Profit growth in Chinas industrial sector picked up in October, aided by stronger sales and higher prices, suggesting further strengthening of the worlds second-largest economy, though growth was skewed towards high-polluting heavy industry.

There has been widespread speculation in Chinas commodities futures market this year, with coal prices hitting records in recent weeks, and economists say growth driven by loose money policies wont last.

Indeed, a subdued property market is expected to drag on growth in the first two quarters next year, as policymakers introduce curbs to cool home prices, which could hit profits of companies producing construction materials.

Profits in October rose 9.8% to 616.1 billion yuan ($89.1 billion), the National Bureau of Statistics (NBS) said in a statement on Sunday. Profits in September rose 7.7%.

Industrial profits rose 8.6% in the first 10 months from the same period a year earlier, similar to an 8.4% growth rate in the first nine months of the year.

Profits in the coal mining sector rose 112.9% for January-October from the same period a year earlier while manufacturing profits rose 13.2%.

Although October industrial profit growth picked up, the structure of growth was not ideal, NBS official He Ping said in a statement accompanying the data.

Profits in traditional raw material production increased relatively quicklywhile high technology and equipment manufacturing profit growth slowed, He said.

Profit growth was overly reliant on rising prices, and industrial firms need organic improvement to see better results, He added.

Profits for iron and steel production and processing companies rose 310.2% in January-October.

For more on business in China, watch Fortunes video:

Chinas producer prices jumped more than expected in October as prices of coal and other raw materials surged in the midst of a supply crunch and a pick-up in the economy. The producer price index is also expected to stay positive in coming months.

Chinese industrial firms liabilities at the end of October were 5.1% higher than at the same point last year and rose slower than assets.

The data covers large enterprises with annual revenues of more than 20 million yuan from their main operations.

Profits at state firms rose 0.4% in the first 10 months of 2016 from a year earlier, marking the first increase in year-to-date earnings for state-owned companies this year, the finance ministry said on Friday.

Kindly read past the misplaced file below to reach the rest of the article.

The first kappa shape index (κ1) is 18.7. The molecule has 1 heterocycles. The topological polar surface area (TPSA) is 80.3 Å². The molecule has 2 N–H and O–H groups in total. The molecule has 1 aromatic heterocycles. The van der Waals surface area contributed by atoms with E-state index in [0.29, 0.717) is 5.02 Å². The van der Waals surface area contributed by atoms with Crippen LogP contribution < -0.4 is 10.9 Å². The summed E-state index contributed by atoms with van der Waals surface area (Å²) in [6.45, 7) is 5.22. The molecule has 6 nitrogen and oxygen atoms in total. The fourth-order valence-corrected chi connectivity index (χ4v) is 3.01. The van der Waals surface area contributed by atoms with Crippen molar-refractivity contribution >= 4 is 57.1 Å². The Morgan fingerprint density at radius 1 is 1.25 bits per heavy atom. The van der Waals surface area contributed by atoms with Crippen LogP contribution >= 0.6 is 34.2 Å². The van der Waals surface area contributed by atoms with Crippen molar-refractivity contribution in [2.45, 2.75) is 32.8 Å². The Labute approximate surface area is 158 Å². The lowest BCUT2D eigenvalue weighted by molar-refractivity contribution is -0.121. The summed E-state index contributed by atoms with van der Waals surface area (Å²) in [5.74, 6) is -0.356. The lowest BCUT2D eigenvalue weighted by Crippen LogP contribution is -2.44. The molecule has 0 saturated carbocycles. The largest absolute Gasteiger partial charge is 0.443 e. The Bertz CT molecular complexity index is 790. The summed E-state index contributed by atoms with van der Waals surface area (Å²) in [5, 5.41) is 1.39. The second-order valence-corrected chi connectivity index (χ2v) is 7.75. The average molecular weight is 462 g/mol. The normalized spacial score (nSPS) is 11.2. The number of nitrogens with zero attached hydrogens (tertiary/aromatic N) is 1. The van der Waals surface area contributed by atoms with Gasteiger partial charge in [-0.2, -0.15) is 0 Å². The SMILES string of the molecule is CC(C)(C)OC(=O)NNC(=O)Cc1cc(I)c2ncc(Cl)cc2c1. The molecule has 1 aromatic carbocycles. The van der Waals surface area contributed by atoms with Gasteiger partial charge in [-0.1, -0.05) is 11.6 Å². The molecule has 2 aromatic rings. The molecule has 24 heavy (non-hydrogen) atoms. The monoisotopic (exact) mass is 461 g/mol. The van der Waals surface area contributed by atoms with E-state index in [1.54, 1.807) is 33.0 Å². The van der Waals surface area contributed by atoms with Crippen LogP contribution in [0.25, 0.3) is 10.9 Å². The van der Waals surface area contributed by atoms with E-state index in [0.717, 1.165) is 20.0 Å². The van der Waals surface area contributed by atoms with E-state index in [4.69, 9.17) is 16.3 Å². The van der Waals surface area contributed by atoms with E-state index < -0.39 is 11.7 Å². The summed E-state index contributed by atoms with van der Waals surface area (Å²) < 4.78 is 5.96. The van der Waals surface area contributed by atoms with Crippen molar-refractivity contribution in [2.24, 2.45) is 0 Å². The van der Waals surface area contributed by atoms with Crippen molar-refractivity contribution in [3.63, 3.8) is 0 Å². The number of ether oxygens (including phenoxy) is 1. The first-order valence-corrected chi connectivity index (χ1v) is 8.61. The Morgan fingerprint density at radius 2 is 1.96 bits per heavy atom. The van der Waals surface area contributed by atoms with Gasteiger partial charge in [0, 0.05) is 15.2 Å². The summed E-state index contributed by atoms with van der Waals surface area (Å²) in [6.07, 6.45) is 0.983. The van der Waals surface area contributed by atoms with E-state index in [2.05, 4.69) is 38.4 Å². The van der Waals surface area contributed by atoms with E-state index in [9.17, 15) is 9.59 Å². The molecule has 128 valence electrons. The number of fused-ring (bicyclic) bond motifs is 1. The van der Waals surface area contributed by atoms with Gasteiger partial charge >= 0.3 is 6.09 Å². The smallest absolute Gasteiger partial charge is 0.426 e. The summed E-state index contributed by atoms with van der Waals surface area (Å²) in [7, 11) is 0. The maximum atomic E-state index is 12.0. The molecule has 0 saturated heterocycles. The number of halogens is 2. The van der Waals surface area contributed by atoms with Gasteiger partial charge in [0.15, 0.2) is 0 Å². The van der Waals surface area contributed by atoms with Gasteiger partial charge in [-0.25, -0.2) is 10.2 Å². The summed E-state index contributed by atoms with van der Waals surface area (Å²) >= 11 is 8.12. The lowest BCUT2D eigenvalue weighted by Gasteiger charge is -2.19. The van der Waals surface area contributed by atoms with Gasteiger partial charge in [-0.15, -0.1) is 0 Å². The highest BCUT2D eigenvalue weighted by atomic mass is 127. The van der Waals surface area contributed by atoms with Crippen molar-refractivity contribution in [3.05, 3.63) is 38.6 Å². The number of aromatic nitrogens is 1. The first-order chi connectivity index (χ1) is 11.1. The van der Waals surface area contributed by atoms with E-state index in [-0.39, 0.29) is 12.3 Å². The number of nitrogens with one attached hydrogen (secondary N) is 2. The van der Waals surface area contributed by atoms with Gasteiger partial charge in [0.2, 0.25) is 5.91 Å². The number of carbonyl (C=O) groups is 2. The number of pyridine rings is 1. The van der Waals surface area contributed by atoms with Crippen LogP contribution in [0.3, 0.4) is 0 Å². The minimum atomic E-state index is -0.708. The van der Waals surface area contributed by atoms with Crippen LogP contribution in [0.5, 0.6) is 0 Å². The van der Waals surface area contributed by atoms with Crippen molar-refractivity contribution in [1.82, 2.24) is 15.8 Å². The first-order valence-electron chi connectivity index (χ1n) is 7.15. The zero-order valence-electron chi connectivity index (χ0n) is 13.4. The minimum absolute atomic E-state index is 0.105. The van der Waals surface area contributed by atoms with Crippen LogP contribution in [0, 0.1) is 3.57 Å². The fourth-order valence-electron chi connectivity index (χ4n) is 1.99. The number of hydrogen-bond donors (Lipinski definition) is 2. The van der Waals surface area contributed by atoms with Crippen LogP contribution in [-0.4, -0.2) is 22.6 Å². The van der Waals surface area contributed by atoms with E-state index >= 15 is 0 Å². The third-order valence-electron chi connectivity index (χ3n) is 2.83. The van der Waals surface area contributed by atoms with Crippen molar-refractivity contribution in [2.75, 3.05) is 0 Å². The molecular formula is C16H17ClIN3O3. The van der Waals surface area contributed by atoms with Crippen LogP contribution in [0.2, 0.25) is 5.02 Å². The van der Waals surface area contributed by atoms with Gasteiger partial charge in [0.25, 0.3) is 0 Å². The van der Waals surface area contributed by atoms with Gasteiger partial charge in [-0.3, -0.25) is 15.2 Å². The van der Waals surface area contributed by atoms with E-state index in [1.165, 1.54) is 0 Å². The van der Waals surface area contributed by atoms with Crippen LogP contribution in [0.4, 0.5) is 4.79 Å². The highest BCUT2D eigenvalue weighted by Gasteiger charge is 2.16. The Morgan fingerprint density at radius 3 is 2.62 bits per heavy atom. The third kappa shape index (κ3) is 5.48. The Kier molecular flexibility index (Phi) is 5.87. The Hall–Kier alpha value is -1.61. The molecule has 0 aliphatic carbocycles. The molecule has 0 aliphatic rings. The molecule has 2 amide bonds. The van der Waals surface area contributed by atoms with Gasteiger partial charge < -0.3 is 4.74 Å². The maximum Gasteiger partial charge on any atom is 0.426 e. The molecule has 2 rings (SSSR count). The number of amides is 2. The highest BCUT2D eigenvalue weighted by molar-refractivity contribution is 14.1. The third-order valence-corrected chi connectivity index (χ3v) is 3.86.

Chinas industrial profits have rebounded strongly this year after falling last year, boosted by a recovery in commodities prices as supply tightened due to a capacity reduction drive and an infrastructure boom.

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The USA TODAY Network is spending time in eight counties in eight states, exploring the key electoral themes that could decide this falls election. Each week from now until the election, wewill feature a different one. The series debuted last week with a look atWaukesha County in Wisconsin. Today: Chester County in Pennsylvania.

IntroductionChanging Allegiances

WEST CHESTER, Pa. At age 48, Patty Mapa can't remember ever voting for a Democrat for president.

Then Republicans nominated Donald Trump.

The substitute kindergarten teacher, who was shopping for fresh producewith her husband and daughter atthe West Chester GrowersMarket in this Philadelphia suburb on a recent day, worries the billionaire businessmanis"negative, just very divisive, and erratic." She's less than thrilled about casting her ballot for Democrat Hillary Clinton "There's that dark little cloud" when it comes to trustworthiness, she says but on this Mapa is certain: "I am voting against Trump."

The biggest swing in the American electorate this yearis happening among white, college-educated voters like Mapa. They are a big and growing group an estimated 23% of the electoratefour years agoand expected to be a bit more this year and they have voted Republican in every presidential election since at least 1952.Four years ago, Mitt Romney won their support by a solid 14 percentage points, according to surveys of voters as they left polling places. But in the latest Pew Research Center poll, taken last month, Clinton led among whites who have a college degreeby 14 points.